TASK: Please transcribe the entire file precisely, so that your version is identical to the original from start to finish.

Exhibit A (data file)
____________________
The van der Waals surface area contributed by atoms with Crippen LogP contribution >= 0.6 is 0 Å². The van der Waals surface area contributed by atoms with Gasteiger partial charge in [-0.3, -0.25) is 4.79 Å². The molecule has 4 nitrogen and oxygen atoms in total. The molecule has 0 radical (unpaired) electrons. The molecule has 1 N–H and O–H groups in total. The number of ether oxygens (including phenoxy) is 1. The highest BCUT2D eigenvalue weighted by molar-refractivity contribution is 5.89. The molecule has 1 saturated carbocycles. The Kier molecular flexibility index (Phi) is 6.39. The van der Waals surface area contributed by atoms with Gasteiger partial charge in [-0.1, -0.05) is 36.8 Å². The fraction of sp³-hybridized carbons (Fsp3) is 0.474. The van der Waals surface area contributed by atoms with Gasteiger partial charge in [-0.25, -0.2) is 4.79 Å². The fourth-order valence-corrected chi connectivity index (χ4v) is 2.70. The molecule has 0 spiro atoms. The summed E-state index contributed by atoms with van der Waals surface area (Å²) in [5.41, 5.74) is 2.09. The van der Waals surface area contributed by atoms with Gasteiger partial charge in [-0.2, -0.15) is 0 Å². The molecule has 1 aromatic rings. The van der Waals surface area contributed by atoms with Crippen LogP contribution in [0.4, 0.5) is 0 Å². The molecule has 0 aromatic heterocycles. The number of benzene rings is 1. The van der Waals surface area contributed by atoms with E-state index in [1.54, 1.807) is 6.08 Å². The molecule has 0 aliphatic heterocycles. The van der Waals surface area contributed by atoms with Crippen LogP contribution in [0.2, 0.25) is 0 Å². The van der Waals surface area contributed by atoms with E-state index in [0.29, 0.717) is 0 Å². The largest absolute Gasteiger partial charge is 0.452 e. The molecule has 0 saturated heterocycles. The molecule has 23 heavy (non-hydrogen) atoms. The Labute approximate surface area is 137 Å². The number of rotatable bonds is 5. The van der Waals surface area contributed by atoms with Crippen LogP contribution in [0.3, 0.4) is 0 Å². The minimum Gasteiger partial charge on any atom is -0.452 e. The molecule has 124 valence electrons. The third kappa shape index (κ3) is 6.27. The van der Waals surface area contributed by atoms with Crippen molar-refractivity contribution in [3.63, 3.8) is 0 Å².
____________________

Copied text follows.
The van der Waals surface area contributed by atoms with Crippen LogP contribution >= 0.6 is 0 Å². The van der Waals surface area contributed by atoms with Gasteiger partial charge in [-0.3, -0.25) is 4.79 Å². The molecule has 4 nitrogen and oxygen atoms in total. The molecule has 0 radical (unpaired) electrons. The molecule has 1 N–H and O–H groups in total. The number of ether oxygens (including phenoxy) is 1. The highest BCUT2D eigenvalue weighted by molar-refractivity contribution is 5.89. The molecule has 1 saturated carbocycles. The Kier molecular flexibility index (Phi) is 6.39. The van der Waals surface area contributed by atoms with Gasteiger partial charge in [-0.1, -0.05) is 36.8 Å². The fraction of sp³-hybridized carbons (Fsp3) is 0.474. The van der Waals surface area contributed by atoms with Gasteiger partial charge in [-0.25, -0.2) is 4.79 Å². The fourth-order valence-corrected chi connectivity index (χ4v) is 2.70. The molecule has 0 spiro atoms. The summed E-state index contributed by atoms with van der Waals surface area (Å²) in [5.41, 5.74) is 2.09. The van der Waals surface area contributed by atoms with Gasteiger partial charge in [-0.2, -0.15) is 0 Å². The molecule has 1 aromatic rings. The van der Waals surface area contributed by atoms with Crippen LogP contribution in [0.4, 0.5) is 0 Å². The molecule has 0 aromatic heterocycles. The number of benzene rings is 1. The van der Waals surface area contributed by atoms with E-state index in [1.54, 1.807) is 6.08 Å². The molecule has 0 aliphatic heterocycles. The van der Waals surface area contributed by atoms with Crippen LogP contribution in [0.2, 0.25) is 0 Å². The van der Waals surface area contributed by atoms with E-state index in [0.29, 0.717) is 0 Å². The largest absolute Gasteiger partial charge is 0.452 e. The molecule has 0 saturated heterocycles. The molecule has 23 heavy (non-hydrogen) atoms. The Labute approximate surface area is 137 Å². The number of rotatable bonds is 5. The van der Waals surface area contributed by atoms with Crippen LogP contribution in [0.3, 0.4) is 0 Å². The minimum Gasteiger partial charge on any atom is -0.452 e. The molecule has 124 valence electrons. The third kappa shape index (κ3) is 6.27. The van der Waals surface area contributed by atoms with Crippen molar-refractivity contribution in [3.63, 3.8) is 0 Å².